While this approach may be disadvantageous, it also has several advantages. First, the bandwidth of the segmented wave plate can be narrow, thus ensuring a higher degree of purity of radial polarization as well as easy fabrication of the wave plate. Second, the spectral broadening is not limited by the bandwidth of the wave plate. Third, radial polarized pulses at non-conventional wavelengths can be generated through extreme nonlinear processes, such as EUV or X-ray pulses . These advantages would make propagating a RP pulse in gas-filled HCF an attractive approach and understanding of the propagation dynamics necessary and beneficial.
In this work, we theoretically study the propagation of RP pulses in a gas-filled HCF to explore the possibility of spectral broadening of the RP pulses. Unlike conventional modeling using leaky modes expansion [15, 16], the work here resolves the pulse field along the transverse dimension, thus capturing the full spatiotemporal propagation dynamics. We also compare the propagation of LP and RP pulses with the same initial pulse energies and durations in the same gas-filled HCF. According to the simulation results, the energy transmission efficiency and spectral broadening of the RP pulse is similar or even better than that of the LP pulse. The spatial uniformity of the RP pulse after HCF is also better, which results in better focusing properties. These results suggest that spectral broadening of the RP pulse in the gas-filled HCF is feasible, which will be a new powerful method of manipulating cylindrical vector beam and opens new possibilities of generating novel light sources such as RP supercontinuum and X-ray attosecond pulse.
The following of the paper is organized as follows. Section 2 describes the theoretical model used in this work. Particularly, the optimal input condition is discussed. Section 3 presents the simulation results of the RP pulses and compares with the LP pulse propagation dynamics. Section 4 discusses the tight focusing characteristics of the output RP pulse. The paper ends with a conclusion in section 5.
2. Theoretical model
We assume cylindrical symmetry of the propagation in the simulations. The mathematical model is based on the generalized unidirectional pulse propagation equations with lossy boundary conditions (gUPPE-b) [17–19]:20]; is the ionization potential; is electron density; is gas density. The plasma effect is modeled by , where e, , are electron charge, mass and collision time, respectively. is the Fourier transform. Assuming the ionized electrons are born at rest, the density evolves as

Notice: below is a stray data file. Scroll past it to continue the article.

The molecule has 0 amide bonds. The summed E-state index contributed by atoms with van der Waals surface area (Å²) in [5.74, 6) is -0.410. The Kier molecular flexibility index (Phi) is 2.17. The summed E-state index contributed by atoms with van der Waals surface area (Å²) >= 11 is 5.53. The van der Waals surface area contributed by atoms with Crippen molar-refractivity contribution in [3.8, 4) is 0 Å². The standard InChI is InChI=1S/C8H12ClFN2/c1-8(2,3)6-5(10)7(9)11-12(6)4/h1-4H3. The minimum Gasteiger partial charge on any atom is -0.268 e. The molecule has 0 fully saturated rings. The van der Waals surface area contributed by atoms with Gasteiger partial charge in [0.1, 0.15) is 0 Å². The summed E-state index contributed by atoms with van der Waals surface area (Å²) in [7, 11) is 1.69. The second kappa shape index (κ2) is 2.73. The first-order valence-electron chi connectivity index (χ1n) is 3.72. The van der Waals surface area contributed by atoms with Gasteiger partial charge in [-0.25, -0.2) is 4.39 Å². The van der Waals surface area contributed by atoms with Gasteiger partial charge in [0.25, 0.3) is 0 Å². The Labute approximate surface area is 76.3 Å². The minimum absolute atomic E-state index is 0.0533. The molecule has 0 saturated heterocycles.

There are two boundary conditions for the propagation of RP pulse in HCF. First, the field on the central axis is null, or . Second, the field at the intersection of gas and fiber clad is , where and are fields at and away from the boundary of the hollow core ; and are the wavenumber and linear refractive index of the fiber clad respectively. The envelop of the initial pulse takes the following form,1]. Figure 1(a) shows the spatial intensity profiles of LP and RP pulses with the same energy and duration, where is the inner radius of HCF and . The peak intensity is normalized to that of the LP pulse. It can be seen that the peak intensities of RP pulses are lower than the LP pulse at the chosen beam sizes. For the LP Gaussian pulse, the optimal coupling condition for the HCF is , i.e., 98% pulse energy is coupled to the fundamental mode EH11 for efficient transmission. To determine the optimal coupling condition for RP pulse, one can follow the same way of reasoning. The fundamental mode of the RP beam is TM01 mode . The dependence of coupling efficiency from free space into TM01 mode on the beam size can be calculated according toFig. 1(b). When , the efficiency is about 0.97. However, with this beam size the intensity at the intersection of gas and clad is a little high as shown in black squares in Fig. 1(a). This may cause damage to the fiber clad when the input pulse is energetic. The intensity profile near the fiber clad approaches that of the optimal LP pulse when (shown in red crosses in Fig. 1(a)), but the coupling efficiency is a little lower at about 0.94. This beam size can be chosen as the initial condition.